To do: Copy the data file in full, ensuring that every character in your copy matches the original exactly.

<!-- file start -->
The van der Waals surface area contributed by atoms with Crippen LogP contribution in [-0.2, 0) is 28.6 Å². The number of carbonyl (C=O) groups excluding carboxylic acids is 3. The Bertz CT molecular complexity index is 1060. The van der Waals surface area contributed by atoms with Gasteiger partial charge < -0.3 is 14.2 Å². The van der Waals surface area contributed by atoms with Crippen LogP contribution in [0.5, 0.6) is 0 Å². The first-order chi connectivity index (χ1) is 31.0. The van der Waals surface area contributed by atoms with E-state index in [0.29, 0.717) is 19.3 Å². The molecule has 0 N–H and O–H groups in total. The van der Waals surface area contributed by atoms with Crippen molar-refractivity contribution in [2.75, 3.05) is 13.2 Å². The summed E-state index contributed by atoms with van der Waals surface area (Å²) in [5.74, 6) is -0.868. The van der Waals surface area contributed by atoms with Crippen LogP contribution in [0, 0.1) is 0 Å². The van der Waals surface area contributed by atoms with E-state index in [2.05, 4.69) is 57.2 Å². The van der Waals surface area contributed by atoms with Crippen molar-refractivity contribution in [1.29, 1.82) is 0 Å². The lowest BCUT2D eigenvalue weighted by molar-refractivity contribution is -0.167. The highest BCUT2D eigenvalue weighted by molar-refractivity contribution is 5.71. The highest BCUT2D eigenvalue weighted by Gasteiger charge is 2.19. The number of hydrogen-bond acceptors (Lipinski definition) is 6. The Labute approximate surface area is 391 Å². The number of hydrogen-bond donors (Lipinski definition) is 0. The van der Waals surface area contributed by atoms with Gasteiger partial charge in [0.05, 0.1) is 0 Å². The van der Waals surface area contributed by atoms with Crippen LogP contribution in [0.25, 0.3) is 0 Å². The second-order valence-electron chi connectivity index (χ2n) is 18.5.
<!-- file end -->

The van der Waals surface area contributed by atoms with Crippen LogP contribution in [-0.2, 0) is 28.6 Å². The number of carbonyl (C=O) groups excluding carboxylic acids is 3. The Bertz CT molecular complexity index is 1060. The van der Waals surface area contributed by atoms with Gasteiger partial charge < -0.3 is 14.2 Å². The van der Waals surface area contributed by atoms with Crippen LogP contribution in [0.5, 0.6) is 0 Å². The first-order chi connectivity index (χ1) is 31.0. The van der Waals surface area contributed by atoms with E-state index in [0.29, 0.717) is 19.3 Å². The molecule has 0 N–H and O–H groups in total. The van der Waals surface area contributed by atoms with Crippen molar-refractivity contribution in [2.75, 3.05) is 13.2 Å². The summed E-state index contributed by atoms with van der Waals surface area (Å²) in [5.74, 6) is -0.868. The van der Waals surface area contributed by atoms with Crippen LogP contribution in [0, 0.1) is 0 Å². The van der Waals surface area contributed by atoms with E-state index in [2.05, 4.69) is 57.2 Å². The van der Waals surface area contributed by atoms with Crippen molar-refractivity contribution in [1.29, 1.82) is 0 Å². The lowest BCUT2D eigenvalue weighted by molar-refractivity contribution is -0.167. The highest BCUT2D eigenvalue weighted by molar-refractivity contribution is 5.71. The highest BCUT2D eigenvalue weighted by Gasteiger charge is 2.19. The number of hydrogen-bond acceptors (Lipinski definition) is 6. The Labute approximate surface area is 391 Å². The number of hydrogen-bond donors (Lipinski definition) is 0. The van der Waals surface area contributed by atoms with Gasteiger partial charge in [0.05, 0.1) is 0 Å². The van der Waals surface area contributed by atoms with Crippen LogP contribution in [0.25, 0.3) is 0 Å². The second-order valence-electron chi connectivity index (χ2n) is 18.5.